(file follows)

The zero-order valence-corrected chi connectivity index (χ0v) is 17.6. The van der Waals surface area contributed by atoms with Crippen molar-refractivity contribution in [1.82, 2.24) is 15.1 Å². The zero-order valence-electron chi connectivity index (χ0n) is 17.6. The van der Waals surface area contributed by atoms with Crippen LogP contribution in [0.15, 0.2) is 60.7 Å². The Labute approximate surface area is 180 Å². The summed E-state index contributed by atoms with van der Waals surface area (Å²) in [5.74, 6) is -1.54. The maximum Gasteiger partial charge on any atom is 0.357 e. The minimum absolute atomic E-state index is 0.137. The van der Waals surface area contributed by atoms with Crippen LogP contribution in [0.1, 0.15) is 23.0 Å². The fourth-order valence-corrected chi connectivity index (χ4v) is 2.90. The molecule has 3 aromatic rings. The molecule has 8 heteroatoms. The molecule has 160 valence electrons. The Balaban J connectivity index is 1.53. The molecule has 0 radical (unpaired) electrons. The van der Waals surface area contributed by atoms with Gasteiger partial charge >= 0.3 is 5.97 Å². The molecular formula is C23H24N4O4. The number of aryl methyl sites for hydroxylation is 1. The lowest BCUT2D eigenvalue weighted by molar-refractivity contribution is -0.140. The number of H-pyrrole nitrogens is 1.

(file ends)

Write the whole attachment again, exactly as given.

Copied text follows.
The zero-order valence-corrected chi connectivity index (χ0v) is 17.6. The van der Waals surface area contributed by atoms with Crippen molar-refractivity contribution in [1.82, 2.24) is 15.1 Å². The zero-order valence-electron chi connectivity index (χ0n) is 17.6. The van der Waals surface area contributed by atoms with Crippen LogP contribution in [0.15, 0.2) is 60.7 Å². The Labute approximate surface area is 180 Å². The summed E-state index contributed by atoms with van der Waals surface area (Å²) in [5.74, 6) is -1.54. The maximum Gasteiger partial charge on any atom is 0.357 e. The minimum absolute atomic E-state index is 0.137. The van der Waals surface area contributed by atoms with Crippen LogP contribution in [0.1, 0.15) is 23.0 Å². The fourth-order valence-corrected chi connectivity index (χ4v) is 2.90. The molecule has 3 aromatic rings. The molecule has 8 heteroatoms. The molecule has 160 valence electrons. The Balaban J connectivity index is 1.53. The molecule has 0 radical (unpaired) electrons. The van der Waals surface area contributed by atoms with Gasteiger partial charge >= 0.3 is 5.97 Å². The molecular formula is C23H24N4O4. The number of aryl methyl sites for hydroxylation is 1. The lowest BCUT2D eigenvalue weighted by molar-refractivity contribution is -0.140. The number of H-pyrrole nitrogens is 1.